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More Powerful Than The Government? A Review Of The Federal Reserve

2310 words - 9 pages

When most people think of the Federal Reserve, they think of the national debt, inflation and bailouts. The Federal Reserve is charged with monetary policy as well as regulation. Starting with the Great Inflation, the Fed has played an increasing role in the economy. In response to the Great Recession in 2008, an independent Federal Reserve played its largest role yet in a financial crisis. Many have criticized the Fed's response and questioned their influence. Since its inception in 1913, the Federal Reserve has had a major increase in its power and role in monetary policy, is this power to great in one single entity or is there enough oversight in what it does?
The Federal Reserve came from humble beginnings. In the 1800's "bank runs" were normal. In times of financial panic, concerned consumers would withdraw all of their money. These mass runs would cause a shortage in currency. As a result many banks went under when they ran out of money and where unable to honor deposits. Following years of economic instability the Federal Reserve Act of 1913 was passed by Congress. The Federal Reserve was charged with control and regulation of the financial industry and monetary policy. The Fed would loan money to member or charter banks to make sure there was enough money available in the economy. Each member bank was also regulated by the Fed and required to hold a deposit with one of 12 Federal Reserve Banks. (Timberlake). The Federal Reserve was a lender of last resort for member banks and the Federal government. The intention was to alleviate fears and to stabilize the economy. The Federal Reserve also monitored the transition from the gold standard to a paper currency. It was necessary for the transition to be regulated since gold sets its own value and currency while paper currency needs it's value to be set. The Federal Reserve was created in order to maintain short term financial stability and to achieve, through policy, long term monetary goals.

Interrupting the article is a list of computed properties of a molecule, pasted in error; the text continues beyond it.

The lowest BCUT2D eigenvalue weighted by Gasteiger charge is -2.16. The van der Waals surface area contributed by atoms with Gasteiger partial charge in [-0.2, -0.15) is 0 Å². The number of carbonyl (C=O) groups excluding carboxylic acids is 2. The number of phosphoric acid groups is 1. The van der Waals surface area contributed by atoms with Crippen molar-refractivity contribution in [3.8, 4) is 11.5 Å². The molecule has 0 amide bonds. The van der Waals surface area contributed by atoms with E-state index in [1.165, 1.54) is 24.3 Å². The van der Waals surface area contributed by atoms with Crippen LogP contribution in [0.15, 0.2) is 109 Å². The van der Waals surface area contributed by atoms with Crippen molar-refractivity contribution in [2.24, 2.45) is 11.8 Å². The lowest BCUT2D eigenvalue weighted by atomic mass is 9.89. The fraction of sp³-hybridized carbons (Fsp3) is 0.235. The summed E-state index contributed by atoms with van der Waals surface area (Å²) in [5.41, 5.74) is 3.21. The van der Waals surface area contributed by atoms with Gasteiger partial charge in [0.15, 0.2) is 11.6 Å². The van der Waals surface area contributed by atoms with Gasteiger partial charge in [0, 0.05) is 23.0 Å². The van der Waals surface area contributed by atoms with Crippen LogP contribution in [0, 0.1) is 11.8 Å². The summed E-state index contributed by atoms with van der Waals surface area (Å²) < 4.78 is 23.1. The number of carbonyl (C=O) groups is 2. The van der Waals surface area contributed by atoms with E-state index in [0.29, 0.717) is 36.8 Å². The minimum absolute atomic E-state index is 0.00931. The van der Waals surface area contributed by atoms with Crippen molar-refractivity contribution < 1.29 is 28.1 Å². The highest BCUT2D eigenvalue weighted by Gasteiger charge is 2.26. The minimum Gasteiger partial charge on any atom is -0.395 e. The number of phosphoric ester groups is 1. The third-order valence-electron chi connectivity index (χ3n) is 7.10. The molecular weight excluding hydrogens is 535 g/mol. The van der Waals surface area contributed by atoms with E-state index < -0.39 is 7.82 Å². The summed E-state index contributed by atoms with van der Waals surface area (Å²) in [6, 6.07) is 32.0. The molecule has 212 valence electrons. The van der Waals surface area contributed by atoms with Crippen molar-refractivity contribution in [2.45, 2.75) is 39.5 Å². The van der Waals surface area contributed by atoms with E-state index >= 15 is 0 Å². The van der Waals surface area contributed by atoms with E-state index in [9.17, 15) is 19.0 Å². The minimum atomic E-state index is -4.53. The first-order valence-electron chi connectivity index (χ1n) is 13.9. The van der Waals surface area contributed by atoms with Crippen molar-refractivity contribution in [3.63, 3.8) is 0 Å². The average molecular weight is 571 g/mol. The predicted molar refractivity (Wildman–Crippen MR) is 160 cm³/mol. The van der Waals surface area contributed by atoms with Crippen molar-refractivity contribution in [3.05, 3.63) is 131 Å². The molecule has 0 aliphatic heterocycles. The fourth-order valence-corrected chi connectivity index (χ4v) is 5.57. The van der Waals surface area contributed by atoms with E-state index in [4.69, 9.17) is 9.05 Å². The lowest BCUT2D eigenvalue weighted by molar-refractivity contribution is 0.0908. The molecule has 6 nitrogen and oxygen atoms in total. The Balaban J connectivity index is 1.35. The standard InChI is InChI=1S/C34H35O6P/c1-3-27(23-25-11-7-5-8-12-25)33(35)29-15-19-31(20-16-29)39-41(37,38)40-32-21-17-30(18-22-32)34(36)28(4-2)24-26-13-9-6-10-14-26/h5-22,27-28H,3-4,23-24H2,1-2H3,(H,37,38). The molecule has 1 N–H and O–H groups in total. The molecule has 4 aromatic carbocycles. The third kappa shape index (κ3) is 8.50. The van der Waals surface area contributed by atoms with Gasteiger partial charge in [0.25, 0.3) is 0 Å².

Since 1913 the Fed has seen many extensions and revisions to their power and responsibility. The first came with the passing of the Charter Extension of 1927 by Congress. This extended the charter of the Fed as the national bank from 20 years to indefinitely. The Fed can only be dismantled by a vote of Congress. The Fed saw the biggest change come with the Federal Reserve Accords of 1951. Prior to 1951, one role of the Fed was to guarantee government bonds. In order to guarantee or protect bonds, the Fed would hold interest rates until the end of the sale. During the Korean War the Fed was asked not only to guarantee government war bonds but to also finance the Federal debt. The chairman believed this would cause to great of a strain on the economy and demanded more independence. The accords agreement allowed Fed independence from having to protect government bonds and complete control of monetary policy. The accords also laid out three responsibilities for the Fed, maximum employment, price stability...

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